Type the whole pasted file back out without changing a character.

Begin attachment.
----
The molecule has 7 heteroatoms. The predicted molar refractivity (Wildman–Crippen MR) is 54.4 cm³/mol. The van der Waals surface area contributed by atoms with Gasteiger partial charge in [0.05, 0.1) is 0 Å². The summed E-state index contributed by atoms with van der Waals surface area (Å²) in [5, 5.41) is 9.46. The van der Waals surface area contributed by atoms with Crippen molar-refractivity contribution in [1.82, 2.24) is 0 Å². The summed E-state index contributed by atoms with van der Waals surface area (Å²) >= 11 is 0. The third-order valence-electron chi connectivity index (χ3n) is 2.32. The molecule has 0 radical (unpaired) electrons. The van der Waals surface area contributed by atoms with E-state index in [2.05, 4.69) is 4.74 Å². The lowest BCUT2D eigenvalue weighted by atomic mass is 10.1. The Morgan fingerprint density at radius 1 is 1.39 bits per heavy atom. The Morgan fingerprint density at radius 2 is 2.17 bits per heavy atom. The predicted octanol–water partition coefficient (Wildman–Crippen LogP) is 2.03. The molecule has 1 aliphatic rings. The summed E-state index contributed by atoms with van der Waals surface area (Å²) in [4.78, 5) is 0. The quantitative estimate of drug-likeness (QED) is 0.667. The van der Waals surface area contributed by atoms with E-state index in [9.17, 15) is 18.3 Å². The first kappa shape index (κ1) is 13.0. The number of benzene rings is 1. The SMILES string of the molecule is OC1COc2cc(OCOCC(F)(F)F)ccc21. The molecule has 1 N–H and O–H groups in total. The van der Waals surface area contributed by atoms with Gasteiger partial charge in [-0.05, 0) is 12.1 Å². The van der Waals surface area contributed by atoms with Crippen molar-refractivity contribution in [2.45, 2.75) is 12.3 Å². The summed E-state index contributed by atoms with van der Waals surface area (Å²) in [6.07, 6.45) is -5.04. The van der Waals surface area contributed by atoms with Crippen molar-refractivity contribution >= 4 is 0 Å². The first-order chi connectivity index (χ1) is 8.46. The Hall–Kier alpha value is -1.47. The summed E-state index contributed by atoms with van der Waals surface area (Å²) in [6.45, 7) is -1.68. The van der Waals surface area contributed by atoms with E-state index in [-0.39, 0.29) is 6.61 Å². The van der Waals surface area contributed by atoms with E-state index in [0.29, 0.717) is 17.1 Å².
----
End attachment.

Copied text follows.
The molecule has 7 heteroatoms. The predicted molar refractivity (Wildman–Crippen MR) is 54.4 cm³/mol. The van der Waals surface area contributed by atoms with Gasteiger partial charge in [0.05, 0.1) is 0 Å². The summed E-state index contributed by atoms with van der Waals surface area (Å²) in [5, 5.41) is 9.46. The van der Waals surface area contributed by atoms with Crippen molar-refractivity contribution in [1.82, 2.24) is 0 Å². The summed E-state index contributed by atoms with van der Waals surface area (Å²) >= 11 is 0. The third-order valence-electron chi connectivity index (χ3n) is 2.32. The molecule has 0 radical (unpaired) electrons. The van der Waals surface area contributed by atoms with E-state index in [2.05, 4.69) is 4.74 Å². The lowest BCUT2D eigenvalue weighted by atomic mass is 10.1. The Morgan fingerprint density at radius 1 is 1.39 bits per heavy atom. The Morgan fingerprint density at radius 2 is 2.17 bits per heavy atom. The predicted octanol–water partition coefficient (Wildman–Crippen LogP) is 2.03. The molecule has 1 aliphatic rings. The summed E-state index contributed by atoms with van der Waals surface area (Å²) in [4.78, 5) is 0. The quantitative estimate of drug-likeness (QED) is 0.667. The van der Waals surface area contributed by atoms with E-state index in [9.17, 15) is 18.3 Å². The first kappa shape index (κ1) is 13.0. The number of benzene rings is 1. The SMILES string of the molecule is OC1COc2cc(OCOCC(F)(F)F)ccc21. The molecule has 1 N–H and O–H groups in total. The van der Waals surface area contributed by atoms with Gasteiger partial charge in [-0.05, 0) is 12.1 Å². The van der Waals surface area contributed by atoms with Crippen molar-refractivity contribution in [2.45, 2.75) is 12.3 Å². The summed E-state index contributed by atoms with van der Waals surface area (Å²) in [6.07, 6.45) is -5.04. The van der Waals surface area contributed by atoms with Crippen molar-refractivity contribution >= 4 is 0 Å². The first-order chi connectivity index (χ1) is 8.46. The Hall–Kier alpha value is -1.47. The summed E-state index contributed by atoms with van der Waals surface area (Å²) in [6.45, 7) is -1.68. The van der Waals surface area contributed by atoms with E-state index in [-0.39, 0.29) is 6.61 Å². The van der Waals surface area contributed by atoms with E-state index in [0.29, 0.717) is 17.1 Å².